In this episode of Life Stories, my podcast series of interviews with memoir writers, I talk with Cheryl Strayed, the author of Wild: From Lost to Found on the Pacific Crest Trail. We talked about the personal circumstances that led her, in the mid-1990s, to make a solo hike from the Mojave Desert to the Oregon-Washington state line, and what she learned about herself when she decided a decade later to write about that experience. We also talked about Strayed’s recently revealed status as the author of the “Dear Sugar” advice column at the literary website The Rumpus, and whether anonymity was liberating, in terms of being able to take creative risks with her writing voice:
“I think at first it was, because I did have some doubts; I thought, ‘Well, who am I to give anyone advice?’ And I thought that if I completely bombed at it that nobody would ever have to know that it was me. But once I started doing well with it, I did feel like the anonymity was getting in the way. A lot of readers who wanted me to stay anonymous would say, ‘I fear that once you’re no longer anonymous, you won’t feel as free to write as intimately as you do. And, of course, I knew the sort of stuff I was writing as Cheryl Strayed was very open and intimate, and I would say, ‘No, no, trust me.’ …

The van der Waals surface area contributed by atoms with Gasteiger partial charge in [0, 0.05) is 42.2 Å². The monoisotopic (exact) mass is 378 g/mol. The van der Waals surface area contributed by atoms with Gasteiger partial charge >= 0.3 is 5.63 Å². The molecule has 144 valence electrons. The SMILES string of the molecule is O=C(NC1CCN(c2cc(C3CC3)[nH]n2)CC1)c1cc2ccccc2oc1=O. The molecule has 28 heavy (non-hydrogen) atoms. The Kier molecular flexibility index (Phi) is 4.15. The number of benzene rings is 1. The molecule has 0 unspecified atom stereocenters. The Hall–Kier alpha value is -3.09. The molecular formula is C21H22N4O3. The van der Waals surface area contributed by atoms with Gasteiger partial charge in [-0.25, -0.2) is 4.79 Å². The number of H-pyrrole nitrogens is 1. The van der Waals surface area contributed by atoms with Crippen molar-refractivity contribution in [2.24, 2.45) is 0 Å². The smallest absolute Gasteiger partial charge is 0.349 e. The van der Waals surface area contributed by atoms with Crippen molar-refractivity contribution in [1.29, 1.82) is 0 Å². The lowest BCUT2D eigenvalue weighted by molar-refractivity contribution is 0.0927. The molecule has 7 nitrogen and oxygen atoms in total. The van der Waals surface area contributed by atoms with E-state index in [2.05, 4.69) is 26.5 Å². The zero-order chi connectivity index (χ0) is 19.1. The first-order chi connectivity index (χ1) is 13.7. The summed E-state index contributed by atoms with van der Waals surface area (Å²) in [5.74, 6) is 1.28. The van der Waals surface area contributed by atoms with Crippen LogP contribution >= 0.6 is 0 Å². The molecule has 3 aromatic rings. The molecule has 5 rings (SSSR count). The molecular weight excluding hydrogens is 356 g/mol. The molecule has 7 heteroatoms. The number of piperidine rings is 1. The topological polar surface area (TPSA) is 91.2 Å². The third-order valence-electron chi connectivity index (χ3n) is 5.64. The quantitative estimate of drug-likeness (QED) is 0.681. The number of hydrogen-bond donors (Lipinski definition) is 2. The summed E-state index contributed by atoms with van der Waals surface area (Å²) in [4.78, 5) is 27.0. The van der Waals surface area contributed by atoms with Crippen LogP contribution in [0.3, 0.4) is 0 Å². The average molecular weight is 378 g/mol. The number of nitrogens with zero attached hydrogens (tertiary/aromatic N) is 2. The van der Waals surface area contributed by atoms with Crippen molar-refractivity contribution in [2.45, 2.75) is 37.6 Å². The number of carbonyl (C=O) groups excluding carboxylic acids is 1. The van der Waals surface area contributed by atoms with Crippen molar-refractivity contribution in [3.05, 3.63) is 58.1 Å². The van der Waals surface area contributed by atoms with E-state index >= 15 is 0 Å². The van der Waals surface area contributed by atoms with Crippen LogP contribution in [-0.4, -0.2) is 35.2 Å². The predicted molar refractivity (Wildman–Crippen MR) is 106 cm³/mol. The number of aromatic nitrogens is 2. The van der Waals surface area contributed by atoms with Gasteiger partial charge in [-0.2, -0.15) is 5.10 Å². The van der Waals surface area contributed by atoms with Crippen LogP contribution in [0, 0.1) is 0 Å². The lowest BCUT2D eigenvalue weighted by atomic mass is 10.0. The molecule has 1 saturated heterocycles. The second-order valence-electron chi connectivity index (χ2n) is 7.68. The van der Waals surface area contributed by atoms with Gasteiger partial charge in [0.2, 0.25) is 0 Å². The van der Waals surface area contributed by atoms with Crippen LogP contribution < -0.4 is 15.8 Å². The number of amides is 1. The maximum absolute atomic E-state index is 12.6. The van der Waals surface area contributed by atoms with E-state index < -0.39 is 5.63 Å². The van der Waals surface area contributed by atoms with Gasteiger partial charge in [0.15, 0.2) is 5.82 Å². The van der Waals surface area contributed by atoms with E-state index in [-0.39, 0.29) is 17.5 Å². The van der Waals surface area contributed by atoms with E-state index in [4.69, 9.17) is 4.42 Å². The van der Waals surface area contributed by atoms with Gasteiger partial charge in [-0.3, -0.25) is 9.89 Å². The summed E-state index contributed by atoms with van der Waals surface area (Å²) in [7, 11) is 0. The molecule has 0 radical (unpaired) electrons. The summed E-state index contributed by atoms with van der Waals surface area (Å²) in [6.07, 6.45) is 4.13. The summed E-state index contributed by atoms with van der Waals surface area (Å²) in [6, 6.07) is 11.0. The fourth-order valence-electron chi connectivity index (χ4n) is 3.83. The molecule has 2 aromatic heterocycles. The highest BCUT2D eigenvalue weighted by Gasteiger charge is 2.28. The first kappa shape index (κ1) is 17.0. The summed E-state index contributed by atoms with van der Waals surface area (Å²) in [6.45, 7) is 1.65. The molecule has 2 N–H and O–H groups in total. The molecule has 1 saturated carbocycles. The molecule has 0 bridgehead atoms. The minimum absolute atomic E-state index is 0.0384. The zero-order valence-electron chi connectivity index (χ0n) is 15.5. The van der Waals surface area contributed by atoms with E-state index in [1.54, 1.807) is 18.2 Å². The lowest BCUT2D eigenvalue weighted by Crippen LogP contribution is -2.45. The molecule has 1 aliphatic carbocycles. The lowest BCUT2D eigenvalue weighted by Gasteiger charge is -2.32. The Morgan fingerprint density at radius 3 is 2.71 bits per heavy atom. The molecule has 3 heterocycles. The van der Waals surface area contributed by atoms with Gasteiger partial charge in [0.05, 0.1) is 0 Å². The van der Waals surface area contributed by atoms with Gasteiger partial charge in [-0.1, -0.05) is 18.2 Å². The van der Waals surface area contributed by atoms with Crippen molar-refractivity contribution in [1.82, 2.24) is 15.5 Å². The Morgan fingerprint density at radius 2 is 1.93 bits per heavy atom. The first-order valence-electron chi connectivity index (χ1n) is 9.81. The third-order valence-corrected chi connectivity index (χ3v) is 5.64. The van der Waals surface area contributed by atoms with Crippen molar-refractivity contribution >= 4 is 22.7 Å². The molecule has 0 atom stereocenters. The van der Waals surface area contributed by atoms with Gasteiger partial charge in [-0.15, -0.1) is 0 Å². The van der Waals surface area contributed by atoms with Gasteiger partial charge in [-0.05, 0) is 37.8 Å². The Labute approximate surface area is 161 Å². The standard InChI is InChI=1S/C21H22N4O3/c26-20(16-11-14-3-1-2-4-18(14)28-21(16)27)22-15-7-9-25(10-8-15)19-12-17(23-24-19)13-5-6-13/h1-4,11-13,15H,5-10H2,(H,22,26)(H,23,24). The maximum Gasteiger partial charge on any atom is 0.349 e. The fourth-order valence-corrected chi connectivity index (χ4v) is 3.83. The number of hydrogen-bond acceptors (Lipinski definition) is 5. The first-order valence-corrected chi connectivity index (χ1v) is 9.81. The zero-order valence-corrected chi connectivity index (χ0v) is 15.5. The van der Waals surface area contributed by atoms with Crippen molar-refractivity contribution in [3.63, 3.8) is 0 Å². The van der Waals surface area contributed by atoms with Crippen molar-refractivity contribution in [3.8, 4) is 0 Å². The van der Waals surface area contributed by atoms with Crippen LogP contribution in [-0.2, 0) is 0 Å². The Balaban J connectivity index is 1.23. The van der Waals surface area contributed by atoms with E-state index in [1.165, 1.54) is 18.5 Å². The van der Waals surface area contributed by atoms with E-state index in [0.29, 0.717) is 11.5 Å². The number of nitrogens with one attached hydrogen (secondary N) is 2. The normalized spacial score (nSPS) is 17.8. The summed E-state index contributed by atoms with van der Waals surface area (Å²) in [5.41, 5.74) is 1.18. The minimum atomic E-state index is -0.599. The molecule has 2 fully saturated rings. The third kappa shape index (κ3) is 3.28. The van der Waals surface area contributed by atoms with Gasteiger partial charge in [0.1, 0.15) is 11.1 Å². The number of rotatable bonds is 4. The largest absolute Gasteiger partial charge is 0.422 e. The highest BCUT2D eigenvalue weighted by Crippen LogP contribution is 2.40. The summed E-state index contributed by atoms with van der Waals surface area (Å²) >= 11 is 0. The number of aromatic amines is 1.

There were some things I couldn’t quite write about because it would just give it away so much to anyone who’d read my work. And so many people who had read my work, by the end, were guessing. I would say hundreds of people by then had written to me to say ‘You must be Dear Sugar.’ So it was really high time to come out, because it was one of those things everyone who knew kept a secret but inevitably… somebody was going to make a tweet and say, ‘I know it’s Cheryl Strayed.’ So I came out right when I felt like it would have all come out anyway, and it hasn’t changed my relationship to the column whatsoever. I feel like I still will write it the same way, with the same freedoms and constraints that I always have.”
Listen to Life Stories #5: Cheryl Strayed (MP3 file); or download the file by right-clicking (Mac users, option-click).
(And to learn a bit more about Wild, see my write-up for USA’s Character Approved blog…)